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Bastion Review

Replay Value:
Overall Rating:
Online Gameplay:
Not Rated
Warner Bros. Interactive Entertainment
Supergiant Games
Number Of Players:
Release Date:
April 7, 2015

In case anyone is wondering, no, I didn’t play Bastion when it first released in 2011. Hence, please save your, “I knew this game was awesome four years ago; where the hell have you been?” comments. Now that Supergiant’s fantastic action/RPG is available on PS4, I finally gave it a try and I came away suitably impressed. Excellently paced, wonderfully presented, and always charming, Bastion is a game that enraptures. When I sit down to play, I do so with a smile on my face. The modern gamer is blessed with having such a vast, diverse array of interactive experiences, and this is a perfect example of a game that simply pulls you in and keeps you involved.

It’s the art design and overall visual prowess that struck me from the outset. Exceedingly colorful and impregnated with rich, vibrant hues throughout, the cornucopia of colors and shades is downright intoxicating. Just about everything, from the silky smooth animations to the gorgeous backdrops, is a testament to the developer’s passion and talent. Very occasionally, visibility becomes a minor issue (during particularly frantic moments of action) but it’s to be expected in such games. There’s just so much going on and the striking visual nature of the production always takes center-stage; you just want to see everything all the time. The playful character and enemy designs are another big highlight.

In most cases, a game is propelled by intense sound effects or a gripping, emotional soundtrack. While Bastion has quality effects and a great score, I found that it was the narrator’s gravelly, vaguely Western-toned style that cemented the experience. At first, I thought his input would become increasingly tiresome and intrusive but in fact, I started to look forward to his storytelling. It gives the game a real sense of adventure, in that it feels like you’re traversing a folklore story of sorts, one that will be retold to generations of eager listeners. The effects are top-notch, too, and the music puts its own stamp on each engaging level. The balancing of all these audio elements is quite impressive as well.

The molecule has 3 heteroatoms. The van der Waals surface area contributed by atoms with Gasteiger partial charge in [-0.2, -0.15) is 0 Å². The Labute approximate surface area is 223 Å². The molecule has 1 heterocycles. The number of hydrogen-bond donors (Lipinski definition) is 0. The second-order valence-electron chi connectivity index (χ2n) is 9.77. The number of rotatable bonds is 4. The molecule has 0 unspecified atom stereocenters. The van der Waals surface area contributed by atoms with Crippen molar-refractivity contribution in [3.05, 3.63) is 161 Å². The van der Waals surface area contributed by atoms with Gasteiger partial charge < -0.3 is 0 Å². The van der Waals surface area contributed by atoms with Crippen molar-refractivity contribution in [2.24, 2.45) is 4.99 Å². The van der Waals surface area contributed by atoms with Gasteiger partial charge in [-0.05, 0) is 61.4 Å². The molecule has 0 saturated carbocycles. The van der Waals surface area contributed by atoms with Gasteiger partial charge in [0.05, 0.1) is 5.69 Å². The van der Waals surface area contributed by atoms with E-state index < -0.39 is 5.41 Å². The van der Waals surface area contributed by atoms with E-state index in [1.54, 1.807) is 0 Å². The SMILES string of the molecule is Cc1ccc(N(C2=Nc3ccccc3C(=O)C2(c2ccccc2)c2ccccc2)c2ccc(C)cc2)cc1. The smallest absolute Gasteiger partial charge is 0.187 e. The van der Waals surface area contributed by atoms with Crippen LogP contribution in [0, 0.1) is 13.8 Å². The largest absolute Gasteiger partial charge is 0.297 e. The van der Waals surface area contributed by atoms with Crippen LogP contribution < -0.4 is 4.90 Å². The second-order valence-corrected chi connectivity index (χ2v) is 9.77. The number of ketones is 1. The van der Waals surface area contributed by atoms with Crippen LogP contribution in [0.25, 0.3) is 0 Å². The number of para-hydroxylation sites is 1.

Perhaps one of the most ironic and intriguing parts of this game is the thematic contrast: The world has suffered a terrible tragedy, which the omnipresent narrator refers to as “The Calamity.” However, despite the darkness and confusion into which humanity has been plunged, the colorful environment keeps us in good spirits. Considering the premise, one might assume we’d get a stark, harsh background that is more forbidding. Instead, while only pieces of the world – apparently floating in space – remain, it seems much of life’s most attractive features have withstood “The Calamity.” It really can be a very pretty place, even when you’re set upon by various demons and unholy denizens.

You will traverse a variety of levels, each of which is situated on one of the aforementioned pieces of floating land. They’re short, compact levels that drive you forward with a compelling sense of urgency. For instance, at first, you’re trying to find all the necessary cores to complete the expansion of the Bastion. The latter is your headquarters; it’s what you build to assist your character’s expansion. This is where you can change equipment and special abilities, equip special Spirits that give you a stat boost or buff of some kind, and check out some unique challenges. This is your new home and as such, you’ll always return here to get your bearings. You will also encounter a few lingering souls along your way and they can tell you more about the story.